I’ve Got Nothing To Complain About

First things first, let me say that I have been missing in action for too long. Somewhat ironically to this post, I have been sick. This is something I have been living with symptoms for about six months now (I know this is relatively nothing).

With this physical illness has been a bad dose of brain fog. If you’ve had it you’ll appreciate why it’s hard to write while dealing with a brain that amongst other issues, I haven’t been able to finish my sentences and I have been mixing up my words, if I can at all bring to the surface of brain the words I want in the first place. I still have little idea as to the ‘why’ of the illness. That question is yet to be answered. I try to take advantage of the good days, and so far, this is one.

I have only been anywhere near homeless once. Nearly 20 years ago. I use the word ‘homeless’ with what has to be a stretch of the imagination, but I use it for a purpose. At the time, I was mentally ill. Actually, that mental illness was far out of control and I was usually (at the time) resident in a psychiatric hospital. Actually, I spent most of 1997 as an inpatient, sometimes as a voluntary patient, and others as an involuntary patient. Neither was pleasant.

One day I was given the opportunity to go on a ‘van outing’. Wow! I don’t remember my status as a patient at the time, but I know that because I had been self-harming, I was initially told I couldn’t go, until the last-minute. While out on the van trip (to get ice-cream) I chose to run away, with another patient. There was no plan to run, on part anyway, just making the most of the opportunity. I am still embarrassed by my actions, given circumstances I took advantage of. It was plainly wrong, in so many ways. There was no way that staff could stop us because of the staff member’s incapacity. That’s why we did it.

I split up from my co-conspirator fairly quickly. She was largely interested in getting drugs, not something I was after. I spent the rest of the day walking the streets of Wellington, New Zealand trying to avoid the possibility of seeing anyone I knew, or being caught by Police. I had soon self-harmed and needed medical treatment, but I kept walking anyway. I didn’t want treatment.

For a ‘few’ hours I had no home, that was accessible to me anyway. Eventually, I was picked up by Police, taken to the local Emergency Department before being escorted back to the psychiatric hospital.

Why have I told you this? It was a long time ago but it was the closest I ever came to being homeless. I recognise that I wasn’t homeless. I just couldn’t go home. And I didn’t want to either.

Today I read an article about having a chronic illness while being homeless (in the United States). It focused on chronic physical illness, which I am now battling more than I was then battling mental illness. The article opened my eyes to something I had not stopped to consider. Living in my nice warm home with chronic illness, I have nothing to complain about when compared to the hardship faced by homeless people living with chronic illness.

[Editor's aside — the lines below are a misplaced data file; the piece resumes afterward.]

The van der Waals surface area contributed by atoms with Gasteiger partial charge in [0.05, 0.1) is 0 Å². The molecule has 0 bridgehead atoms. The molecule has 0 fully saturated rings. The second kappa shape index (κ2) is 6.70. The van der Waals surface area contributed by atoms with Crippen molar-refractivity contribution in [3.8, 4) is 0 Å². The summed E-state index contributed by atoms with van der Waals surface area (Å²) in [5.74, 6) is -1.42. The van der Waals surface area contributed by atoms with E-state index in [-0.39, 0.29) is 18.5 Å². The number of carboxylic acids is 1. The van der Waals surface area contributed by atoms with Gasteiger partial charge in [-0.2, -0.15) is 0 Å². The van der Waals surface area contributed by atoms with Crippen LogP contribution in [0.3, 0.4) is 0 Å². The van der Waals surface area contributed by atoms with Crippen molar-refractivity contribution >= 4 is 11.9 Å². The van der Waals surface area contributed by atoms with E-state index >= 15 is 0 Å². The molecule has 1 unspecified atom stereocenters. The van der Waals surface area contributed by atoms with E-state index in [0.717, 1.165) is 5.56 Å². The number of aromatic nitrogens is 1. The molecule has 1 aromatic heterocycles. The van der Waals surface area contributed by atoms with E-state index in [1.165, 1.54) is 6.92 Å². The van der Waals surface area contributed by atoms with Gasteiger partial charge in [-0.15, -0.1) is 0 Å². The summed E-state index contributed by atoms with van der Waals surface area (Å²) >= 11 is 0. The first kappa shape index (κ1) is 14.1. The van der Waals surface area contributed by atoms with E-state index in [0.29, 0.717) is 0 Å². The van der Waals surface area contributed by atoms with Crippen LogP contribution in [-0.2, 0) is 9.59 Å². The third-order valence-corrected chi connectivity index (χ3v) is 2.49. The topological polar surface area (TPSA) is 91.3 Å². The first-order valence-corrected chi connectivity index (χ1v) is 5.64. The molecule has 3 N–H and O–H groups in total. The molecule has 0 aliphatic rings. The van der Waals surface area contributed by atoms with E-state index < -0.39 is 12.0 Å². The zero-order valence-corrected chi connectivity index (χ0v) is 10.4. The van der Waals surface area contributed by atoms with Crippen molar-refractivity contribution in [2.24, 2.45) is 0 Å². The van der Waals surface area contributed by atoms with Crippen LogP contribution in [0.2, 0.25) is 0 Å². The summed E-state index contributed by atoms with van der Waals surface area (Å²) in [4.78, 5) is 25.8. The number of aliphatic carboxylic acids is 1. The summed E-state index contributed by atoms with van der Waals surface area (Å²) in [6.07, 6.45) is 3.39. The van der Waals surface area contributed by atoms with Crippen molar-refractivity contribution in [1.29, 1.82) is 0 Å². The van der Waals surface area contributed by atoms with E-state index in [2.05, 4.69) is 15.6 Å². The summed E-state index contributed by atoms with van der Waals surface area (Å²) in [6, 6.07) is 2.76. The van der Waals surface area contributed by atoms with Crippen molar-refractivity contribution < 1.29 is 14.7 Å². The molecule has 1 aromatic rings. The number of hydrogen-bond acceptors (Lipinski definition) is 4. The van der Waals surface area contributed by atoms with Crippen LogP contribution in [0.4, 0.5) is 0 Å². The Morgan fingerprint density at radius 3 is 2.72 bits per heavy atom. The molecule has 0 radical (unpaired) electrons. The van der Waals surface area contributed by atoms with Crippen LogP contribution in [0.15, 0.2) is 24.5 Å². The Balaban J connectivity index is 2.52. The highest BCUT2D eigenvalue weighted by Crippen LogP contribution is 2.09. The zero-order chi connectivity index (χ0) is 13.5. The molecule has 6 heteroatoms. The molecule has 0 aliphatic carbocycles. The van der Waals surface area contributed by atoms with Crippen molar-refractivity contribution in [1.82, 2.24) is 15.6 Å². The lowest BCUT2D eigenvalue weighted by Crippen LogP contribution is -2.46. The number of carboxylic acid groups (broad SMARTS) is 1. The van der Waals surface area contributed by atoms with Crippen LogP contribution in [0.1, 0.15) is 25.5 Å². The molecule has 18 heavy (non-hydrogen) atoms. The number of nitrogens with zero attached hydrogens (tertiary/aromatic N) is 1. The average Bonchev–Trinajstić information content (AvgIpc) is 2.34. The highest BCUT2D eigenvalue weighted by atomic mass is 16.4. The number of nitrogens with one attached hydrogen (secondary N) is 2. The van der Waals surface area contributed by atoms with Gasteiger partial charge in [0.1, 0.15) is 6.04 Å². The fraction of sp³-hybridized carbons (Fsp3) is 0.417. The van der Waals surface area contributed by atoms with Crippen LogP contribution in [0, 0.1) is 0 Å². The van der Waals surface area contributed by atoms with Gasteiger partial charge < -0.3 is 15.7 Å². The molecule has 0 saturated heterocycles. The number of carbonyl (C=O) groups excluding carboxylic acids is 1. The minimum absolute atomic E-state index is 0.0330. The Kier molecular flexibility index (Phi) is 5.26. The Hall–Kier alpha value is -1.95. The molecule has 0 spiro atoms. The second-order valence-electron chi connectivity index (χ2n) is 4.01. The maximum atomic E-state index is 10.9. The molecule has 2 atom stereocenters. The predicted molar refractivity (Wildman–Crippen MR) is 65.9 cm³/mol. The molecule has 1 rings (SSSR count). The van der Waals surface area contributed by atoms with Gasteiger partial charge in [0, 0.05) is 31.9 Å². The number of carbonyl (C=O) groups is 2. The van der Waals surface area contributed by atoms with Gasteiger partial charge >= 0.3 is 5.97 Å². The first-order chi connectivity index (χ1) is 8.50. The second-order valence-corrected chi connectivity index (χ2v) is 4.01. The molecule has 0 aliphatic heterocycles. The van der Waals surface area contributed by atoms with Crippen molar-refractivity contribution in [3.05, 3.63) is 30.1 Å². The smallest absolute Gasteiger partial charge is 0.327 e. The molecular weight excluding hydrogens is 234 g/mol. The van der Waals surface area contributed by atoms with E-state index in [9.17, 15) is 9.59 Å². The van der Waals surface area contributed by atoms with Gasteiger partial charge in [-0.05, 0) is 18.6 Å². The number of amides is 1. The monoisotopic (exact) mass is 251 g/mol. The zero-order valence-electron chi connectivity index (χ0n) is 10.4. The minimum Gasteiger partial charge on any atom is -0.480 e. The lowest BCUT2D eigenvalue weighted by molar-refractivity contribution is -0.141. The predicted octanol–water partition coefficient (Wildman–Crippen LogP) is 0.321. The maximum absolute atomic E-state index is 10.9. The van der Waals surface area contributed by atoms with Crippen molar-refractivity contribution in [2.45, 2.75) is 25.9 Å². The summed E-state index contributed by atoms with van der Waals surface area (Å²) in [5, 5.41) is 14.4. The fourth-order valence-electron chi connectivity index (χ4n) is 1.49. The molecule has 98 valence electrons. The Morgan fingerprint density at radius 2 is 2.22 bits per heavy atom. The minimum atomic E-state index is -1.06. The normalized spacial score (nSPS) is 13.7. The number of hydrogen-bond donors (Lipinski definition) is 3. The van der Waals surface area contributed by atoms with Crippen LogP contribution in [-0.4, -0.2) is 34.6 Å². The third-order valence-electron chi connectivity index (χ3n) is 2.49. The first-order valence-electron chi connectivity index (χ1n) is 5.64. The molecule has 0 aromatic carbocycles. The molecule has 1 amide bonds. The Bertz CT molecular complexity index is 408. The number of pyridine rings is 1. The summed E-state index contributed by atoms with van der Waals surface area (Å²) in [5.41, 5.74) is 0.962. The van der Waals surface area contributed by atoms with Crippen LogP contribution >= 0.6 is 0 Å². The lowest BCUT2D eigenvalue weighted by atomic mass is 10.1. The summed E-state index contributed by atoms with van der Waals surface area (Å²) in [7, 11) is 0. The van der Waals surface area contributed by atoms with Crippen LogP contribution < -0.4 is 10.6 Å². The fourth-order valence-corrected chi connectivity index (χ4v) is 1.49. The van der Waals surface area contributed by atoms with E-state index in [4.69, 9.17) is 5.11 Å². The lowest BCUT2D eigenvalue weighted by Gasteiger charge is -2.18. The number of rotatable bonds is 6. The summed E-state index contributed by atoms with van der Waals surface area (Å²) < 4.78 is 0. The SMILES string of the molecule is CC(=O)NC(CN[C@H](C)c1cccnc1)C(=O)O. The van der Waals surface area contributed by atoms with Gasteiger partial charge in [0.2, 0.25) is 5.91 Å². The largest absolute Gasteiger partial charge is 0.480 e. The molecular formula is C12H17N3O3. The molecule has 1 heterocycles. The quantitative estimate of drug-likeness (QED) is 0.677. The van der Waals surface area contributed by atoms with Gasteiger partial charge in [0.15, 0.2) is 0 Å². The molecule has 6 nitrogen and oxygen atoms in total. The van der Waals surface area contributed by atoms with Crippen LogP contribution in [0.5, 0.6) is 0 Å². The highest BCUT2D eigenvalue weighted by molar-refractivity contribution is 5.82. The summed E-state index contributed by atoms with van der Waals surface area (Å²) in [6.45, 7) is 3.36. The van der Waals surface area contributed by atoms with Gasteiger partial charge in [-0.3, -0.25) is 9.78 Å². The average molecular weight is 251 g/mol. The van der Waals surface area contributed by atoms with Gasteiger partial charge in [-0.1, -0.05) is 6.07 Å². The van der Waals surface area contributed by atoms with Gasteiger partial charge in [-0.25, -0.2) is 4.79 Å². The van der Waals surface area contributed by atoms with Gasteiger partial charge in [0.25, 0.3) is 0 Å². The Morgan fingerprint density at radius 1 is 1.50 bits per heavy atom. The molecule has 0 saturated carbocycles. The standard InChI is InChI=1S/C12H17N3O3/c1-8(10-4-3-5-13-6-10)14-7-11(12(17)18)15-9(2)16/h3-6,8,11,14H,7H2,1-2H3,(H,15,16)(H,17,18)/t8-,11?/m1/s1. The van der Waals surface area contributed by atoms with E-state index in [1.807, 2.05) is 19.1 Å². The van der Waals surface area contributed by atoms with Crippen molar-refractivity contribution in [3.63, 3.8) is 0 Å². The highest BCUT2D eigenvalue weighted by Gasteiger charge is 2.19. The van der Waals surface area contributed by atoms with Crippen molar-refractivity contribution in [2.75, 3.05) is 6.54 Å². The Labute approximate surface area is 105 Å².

Have a read.

The Impossibility of Managing a Chronic Disease While Homeless by Maralyssa Bann 

http://www.theatlantic.com/health/archive/2016/03/homeless-patients/475830/

“Living on the street, even something as simple as finding a place to store medicine can be an insurmountable challenge.”

It made me think about my attitude to my own illness. I have got nothing to complain about. I hope you are challenged in reading the article too.

Thanks for reading

 

Cate

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12 thoughts on “I’ve Got Nothing To Complain About

  1. Powerful. I have so often heard privileged white Canadians and Americans say they have no sympathy for the homeless because it is nobody’s fault but theirs to be homeless in the first place. Imagine the degree of your privilege and the size of your bubble that you can actually believe your own words. SMH

  2. Arieh

    I read both what you wrote and the attached article and I am really afraid, the last two months about my diabetes and the side effects. I am not being a ‘model’ patient, and eat or drink things that I shouldn’t. And I am not homeless, I am just ‘less’. Adding few other health ‘prizes’ including mental, hope I die before eruption of all side effects of all the sick things I have. Thanks your writing. It might improve my attitude about keeping my health. Leon

    1. Hi Leon, I understand what you mean about being ‘less’ and I hate that you are in that situation. Is it possible to talk to your doctor about this. Maybe there are ways that you can work to improve your health. I know that it is easy for me to say ‘do this’ and ‘do that’. I am not in your situation. I very much hope you can find ways to improve things for yourself. Please take care.

      1. Leon

        Thank you Cate. I hope you are right. I will try optimizm for now. It’s not easy. All the best. Leon

  3. As always you make me think Cate and you know how much that hurts! (with my brain fog not because I’m Irish or a man 🙂 ) Great to read your posts as always, you are so honest and cover such serious issues but in a very clear and interesting way.

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